What is a fond childhood memory you have?
One of my fondest literary memories was when I was in third grade. We were to all write and illustrate our own picture book story. Then, the room mothers came in to bind our books with scraps of fabric and empty cereal boxes we each had to contribute. When the books were finished, a prize was given to the “best” story. I remember my classmate won with her story about a ladybug. I was very disappointed because my story entitled, “The Girl Who Wanted to Play Baseball” lost. I suppose almost 40 years ago, it was too controversial (tee hee). But, the experience didn’t deter my love of writing stories…In fact, my first picture book entitled Freddy, Hoppie, and the Eyeglasses will be published later this year.
Where is your favorite place to read a book?
My favorite place to read is in the front sun room of our family cottage in Cornwall, UK.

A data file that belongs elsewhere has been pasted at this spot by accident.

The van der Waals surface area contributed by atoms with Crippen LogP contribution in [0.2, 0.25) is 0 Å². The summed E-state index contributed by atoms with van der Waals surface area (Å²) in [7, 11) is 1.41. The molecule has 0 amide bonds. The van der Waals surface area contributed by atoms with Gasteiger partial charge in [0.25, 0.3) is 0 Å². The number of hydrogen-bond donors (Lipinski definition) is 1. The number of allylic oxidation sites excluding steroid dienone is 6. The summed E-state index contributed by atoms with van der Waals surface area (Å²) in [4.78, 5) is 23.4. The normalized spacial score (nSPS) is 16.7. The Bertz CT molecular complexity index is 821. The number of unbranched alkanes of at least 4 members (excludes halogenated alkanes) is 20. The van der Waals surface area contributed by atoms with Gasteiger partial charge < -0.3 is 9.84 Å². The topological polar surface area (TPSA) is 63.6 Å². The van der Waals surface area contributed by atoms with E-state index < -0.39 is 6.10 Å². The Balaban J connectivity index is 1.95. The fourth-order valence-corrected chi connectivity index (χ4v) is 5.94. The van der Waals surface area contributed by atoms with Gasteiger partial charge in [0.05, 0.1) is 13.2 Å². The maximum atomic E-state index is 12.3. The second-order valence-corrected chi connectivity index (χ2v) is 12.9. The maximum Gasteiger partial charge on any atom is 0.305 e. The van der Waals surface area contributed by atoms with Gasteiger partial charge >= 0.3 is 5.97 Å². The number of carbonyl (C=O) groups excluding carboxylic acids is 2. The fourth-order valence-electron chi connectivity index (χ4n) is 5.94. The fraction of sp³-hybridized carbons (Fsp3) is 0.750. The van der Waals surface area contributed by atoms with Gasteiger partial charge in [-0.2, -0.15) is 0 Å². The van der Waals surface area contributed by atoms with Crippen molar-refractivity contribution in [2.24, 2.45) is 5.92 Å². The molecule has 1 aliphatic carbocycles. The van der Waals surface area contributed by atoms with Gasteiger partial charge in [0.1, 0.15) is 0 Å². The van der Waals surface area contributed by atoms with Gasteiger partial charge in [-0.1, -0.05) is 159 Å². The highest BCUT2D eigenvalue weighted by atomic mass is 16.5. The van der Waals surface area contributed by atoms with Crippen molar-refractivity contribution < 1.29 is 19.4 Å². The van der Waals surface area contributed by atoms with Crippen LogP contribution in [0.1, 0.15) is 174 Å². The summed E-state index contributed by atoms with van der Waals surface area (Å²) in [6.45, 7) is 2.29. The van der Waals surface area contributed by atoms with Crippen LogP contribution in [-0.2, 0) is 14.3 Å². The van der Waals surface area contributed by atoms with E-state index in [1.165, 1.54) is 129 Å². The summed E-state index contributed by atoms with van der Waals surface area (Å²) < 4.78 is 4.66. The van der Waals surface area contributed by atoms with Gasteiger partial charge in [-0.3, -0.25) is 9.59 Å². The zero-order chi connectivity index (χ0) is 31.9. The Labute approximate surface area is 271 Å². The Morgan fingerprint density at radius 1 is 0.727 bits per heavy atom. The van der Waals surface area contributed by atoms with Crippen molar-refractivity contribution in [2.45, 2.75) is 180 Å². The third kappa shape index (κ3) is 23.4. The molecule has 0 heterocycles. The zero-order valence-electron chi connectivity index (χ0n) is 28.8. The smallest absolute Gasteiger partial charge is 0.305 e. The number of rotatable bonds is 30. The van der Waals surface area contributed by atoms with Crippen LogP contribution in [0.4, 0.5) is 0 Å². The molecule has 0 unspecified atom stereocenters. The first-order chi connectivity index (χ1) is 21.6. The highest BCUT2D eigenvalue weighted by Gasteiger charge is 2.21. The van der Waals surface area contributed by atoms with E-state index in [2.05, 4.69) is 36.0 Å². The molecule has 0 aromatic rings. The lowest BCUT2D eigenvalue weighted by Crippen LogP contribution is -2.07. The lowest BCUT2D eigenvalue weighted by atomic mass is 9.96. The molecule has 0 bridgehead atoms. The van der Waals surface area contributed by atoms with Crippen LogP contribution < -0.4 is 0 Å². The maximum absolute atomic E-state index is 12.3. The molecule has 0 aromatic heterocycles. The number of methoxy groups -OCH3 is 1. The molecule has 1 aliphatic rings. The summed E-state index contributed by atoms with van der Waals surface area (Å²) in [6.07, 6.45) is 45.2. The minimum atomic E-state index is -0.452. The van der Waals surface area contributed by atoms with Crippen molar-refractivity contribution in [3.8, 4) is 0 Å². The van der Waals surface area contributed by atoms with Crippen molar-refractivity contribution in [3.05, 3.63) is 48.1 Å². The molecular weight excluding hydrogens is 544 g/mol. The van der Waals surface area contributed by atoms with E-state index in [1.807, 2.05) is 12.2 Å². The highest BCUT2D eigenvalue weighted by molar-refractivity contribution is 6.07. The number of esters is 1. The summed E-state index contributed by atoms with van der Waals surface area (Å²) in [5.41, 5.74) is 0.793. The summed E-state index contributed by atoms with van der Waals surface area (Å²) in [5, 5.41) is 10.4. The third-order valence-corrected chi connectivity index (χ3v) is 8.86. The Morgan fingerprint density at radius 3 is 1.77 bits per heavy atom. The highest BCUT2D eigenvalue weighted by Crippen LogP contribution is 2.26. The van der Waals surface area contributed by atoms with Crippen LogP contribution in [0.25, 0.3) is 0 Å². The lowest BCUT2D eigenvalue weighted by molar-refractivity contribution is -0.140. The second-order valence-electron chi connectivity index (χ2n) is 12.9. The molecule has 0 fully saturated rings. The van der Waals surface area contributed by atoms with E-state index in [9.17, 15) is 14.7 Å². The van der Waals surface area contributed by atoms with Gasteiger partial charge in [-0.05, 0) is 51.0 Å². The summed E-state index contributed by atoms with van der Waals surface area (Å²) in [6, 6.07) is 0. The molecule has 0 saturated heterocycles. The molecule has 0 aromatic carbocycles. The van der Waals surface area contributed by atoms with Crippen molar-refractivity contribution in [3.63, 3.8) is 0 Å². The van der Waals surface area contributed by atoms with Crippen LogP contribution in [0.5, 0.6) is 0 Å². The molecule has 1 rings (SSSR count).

What book is on your nightstand or e-reader now?
La Mer, le matin, an Italian novel by Margaret Mazzantini translated into French, is on my nightstand. And among many books on my Kindle, I am currently reading Screenwriting Tips for Authors by Alexandra Sokel.
Thank you Michelle for sharing a little a bit on the role literacy plays in your life. We wish you much success on your first picture book this year!
Stay tuned next month when we will have another literacy guest spotlights to share! Are you a parent, teacher, librarian, blogger or lover of reading? If you would like to be featured in the Literacy Guest Spotlight Q & A, please contact me.